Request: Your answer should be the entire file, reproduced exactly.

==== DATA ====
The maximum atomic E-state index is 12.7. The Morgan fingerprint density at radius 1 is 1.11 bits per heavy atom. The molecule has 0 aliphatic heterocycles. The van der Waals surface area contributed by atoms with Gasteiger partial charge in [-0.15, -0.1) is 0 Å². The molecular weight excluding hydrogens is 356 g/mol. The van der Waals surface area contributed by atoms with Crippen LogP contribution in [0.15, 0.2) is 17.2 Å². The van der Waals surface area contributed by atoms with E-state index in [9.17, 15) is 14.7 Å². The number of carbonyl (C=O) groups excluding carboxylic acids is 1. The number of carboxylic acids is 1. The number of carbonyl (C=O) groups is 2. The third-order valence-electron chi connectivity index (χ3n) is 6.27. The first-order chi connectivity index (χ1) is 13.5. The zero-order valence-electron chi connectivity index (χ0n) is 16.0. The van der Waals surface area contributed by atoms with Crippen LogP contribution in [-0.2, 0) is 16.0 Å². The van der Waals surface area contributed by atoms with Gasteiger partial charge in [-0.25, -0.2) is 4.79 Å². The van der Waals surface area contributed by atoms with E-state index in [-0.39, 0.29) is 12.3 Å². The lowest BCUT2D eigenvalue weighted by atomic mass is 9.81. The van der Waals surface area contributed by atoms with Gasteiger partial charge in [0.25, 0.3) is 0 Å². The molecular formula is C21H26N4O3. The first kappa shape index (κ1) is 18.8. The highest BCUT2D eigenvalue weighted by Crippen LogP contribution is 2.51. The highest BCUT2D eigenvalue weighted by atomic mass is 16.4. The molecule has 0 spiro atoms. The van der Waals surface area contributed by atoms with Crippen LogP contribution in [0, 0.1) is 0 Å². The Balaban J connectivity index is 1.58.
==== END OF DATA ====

The maximum atomic E-state index is 12.7. The Morgan fingerprint density at radius 1 is 1.11 bits per heavy atom. The molecule has 0 aliphatic heterocycles. The van der Waals surface area contributed by atoms with Gasteiger partial charge in [-0.15, -0.1) is 0 Å². The molecular weight excluding hydrogens is 356 g/mol. The van der Waals surface area contributed by atoms with Crippen LogP contribution in [0.15, 0.2) is 17.2 Å². The van der Waals surface area contributed by atoms with E-state index in [9.17, 15) is 14.7 Å². The number of carbonyl (C=O) groups excluding carboxylic acids is 1. The number of carboxylic acids is 1. The number of carbonyl (C=O) groups is 2. The third-order valence-electron chi connectivity index (χ3n) is 6.27. The first-order chi connectivity index (χ1) is 13.5. The zero-order valence-electron chi connectivity index (χ0n) is 16.0. The van der Waals surface area contributed by atoms with Crippen LogP contribution in [-0.2, 0) is 16.0 Å². The van der Waals surface area contributed by atoms with Gasteiger partial charge in [-0.25, -0.2) is 4.79 Å². The van der Waals surface area contributed by atoms with E-state index in [-0.39, 0.29) is 12.3 Å². The lowest BCUT2D eigenvalue weighted by atomic mass is 9.81. The van der Waals surface area contributed by atoms with Gasteiger partial charge in [0.25, 0.3) is 0 Å². The molecular formula is C21H26N4O3. The first kappa shape index (κ1) is 18.8. The highest BCUT2D eigenvalue weighted by Crippen LogP contribution is 2.51. The highest BCUT2D eigenvalue weighted by atomic mass is 16.4. The molecule has 0 spiro atoms. The van der Waals surface area contributed by atoms with Crippen LogP contribution in [0, 0.1) is 0 Å². The Balaban J connectivity index is 1.58.